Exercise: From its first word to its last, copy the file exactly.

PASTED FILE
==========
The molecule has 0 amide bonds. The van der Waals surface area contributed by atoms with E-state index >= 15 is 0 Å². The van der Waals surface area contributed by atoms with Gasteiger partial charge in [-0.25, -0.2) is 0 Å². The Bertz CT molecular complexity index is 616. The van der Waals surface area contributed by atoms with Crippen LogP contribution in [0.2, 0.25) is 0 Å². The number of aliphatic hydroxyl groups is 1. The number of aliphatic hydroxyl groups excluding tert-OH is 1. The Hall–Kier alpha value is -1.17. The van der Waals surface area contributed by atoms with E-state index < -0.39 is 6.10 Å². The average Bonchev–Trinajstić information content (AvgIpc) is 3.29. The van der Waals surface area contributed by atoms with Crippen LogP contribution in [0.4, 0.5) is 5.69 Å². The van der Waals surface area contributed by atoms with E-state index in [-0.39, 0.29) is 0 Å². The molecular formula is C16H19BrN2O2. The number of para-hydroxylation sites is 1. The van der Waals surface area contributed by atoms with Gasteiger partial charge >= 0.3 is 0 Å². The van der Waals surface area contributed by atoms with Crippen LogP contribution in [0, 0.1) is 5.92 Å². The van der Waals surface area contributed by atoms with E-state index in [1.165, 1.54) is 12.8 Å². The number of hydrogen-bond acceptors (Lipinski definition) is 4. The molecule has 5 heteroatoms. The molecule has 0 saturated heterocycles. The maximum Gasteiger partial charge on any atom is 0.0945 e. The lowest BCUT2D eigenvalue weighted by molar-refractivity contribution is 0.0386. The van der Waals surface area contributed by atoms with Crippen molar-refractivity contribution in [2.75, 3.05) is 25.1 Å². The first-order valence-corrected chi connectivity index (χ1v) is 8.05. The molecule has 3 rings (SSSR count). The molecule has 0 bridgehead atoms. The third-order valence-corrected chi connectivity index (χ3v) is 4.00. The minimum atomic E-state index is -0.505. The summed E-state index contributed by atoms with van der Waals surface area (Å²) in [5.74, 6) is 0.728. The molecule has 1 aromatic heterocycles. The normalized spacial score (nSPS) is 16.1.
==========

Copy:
The molecule has 0 amide bonds. The van der Waals surface area contributed by atoms with E-state index >= 15 is 0 Å². The van der Waals surface area contributed by atoms with Gasteiger partial charge in [-0.25, -0.2) is 0 Å². The Bertz CT molecular complexity index is 616. The van der Waals surface area contributed by atoms with Crippen LogP contribution in [0.2, 0.25) is 0 Å². The number of aliphatic hydroxyl groups is 1. The number of aliphatic hydroxyl groups excluding tert-OH is 1. The Hall–Kier alpha value is -1.17. The van der Waals surface area contributed by atoms with E-state index < -0.39 is 6.10 Å². The average Bonchev–Trinajstić information content (AvgIpc) is 3.29. The van der Waals surface area contributed by atoms with Crippen LogP contribution in [0.4, 0.5) is 5.69 Å². The van der Waals surface area contributed by atoms with E-state index in [-0.39, 0.29) is 0 Å². The molecular formula is C16H19BrN2O2. The number of para-hydroxylation sites is 1. The van der Waals surface area contributed by atoms with Gasteiger partial charge >= 0.3 is 0 Å². The van der Waals surface area contributed by atoms with Crippen LogP contribution in [0, 0.1) is 5.92 Å². The van der Waals surface area contributed by atoms with E-state index in [1.165, 1.54) is 12.8 Å². The number of hydrogen-bond acceptors (Lipinski definition) is 4. The molecule has 5 heteroatoms. The molecule has 0 saturated heterocycles. The maximum Gasteiger partial charge on any atom is 0.0945 e. The lowest BCUT2D eigenvalue weighted by molar-refractivity contribution is 0.0386. The van der Waals surface area contributed by atoms with Crippen molar-refractivity contribution in [2.75, 3.05) is 25.1 Å². The first-order valence-corrected chi connectivity index (χ1v) is 8.05. The molecule has 3 rings (SSSR count). The molecule has 0 bridgehead atoms. The third-order valence-corrected chi connectivity index (χ3v) is 4.00. The minimum atomic E-state index is -0.505. The summed E-state index contributed by atoms with van der Waals surface area (Å²) in [5.74, 6) is 0.728. The molecule has 1 aromatic heterocycles. The normalized spacial score (nSPS) is 16.1.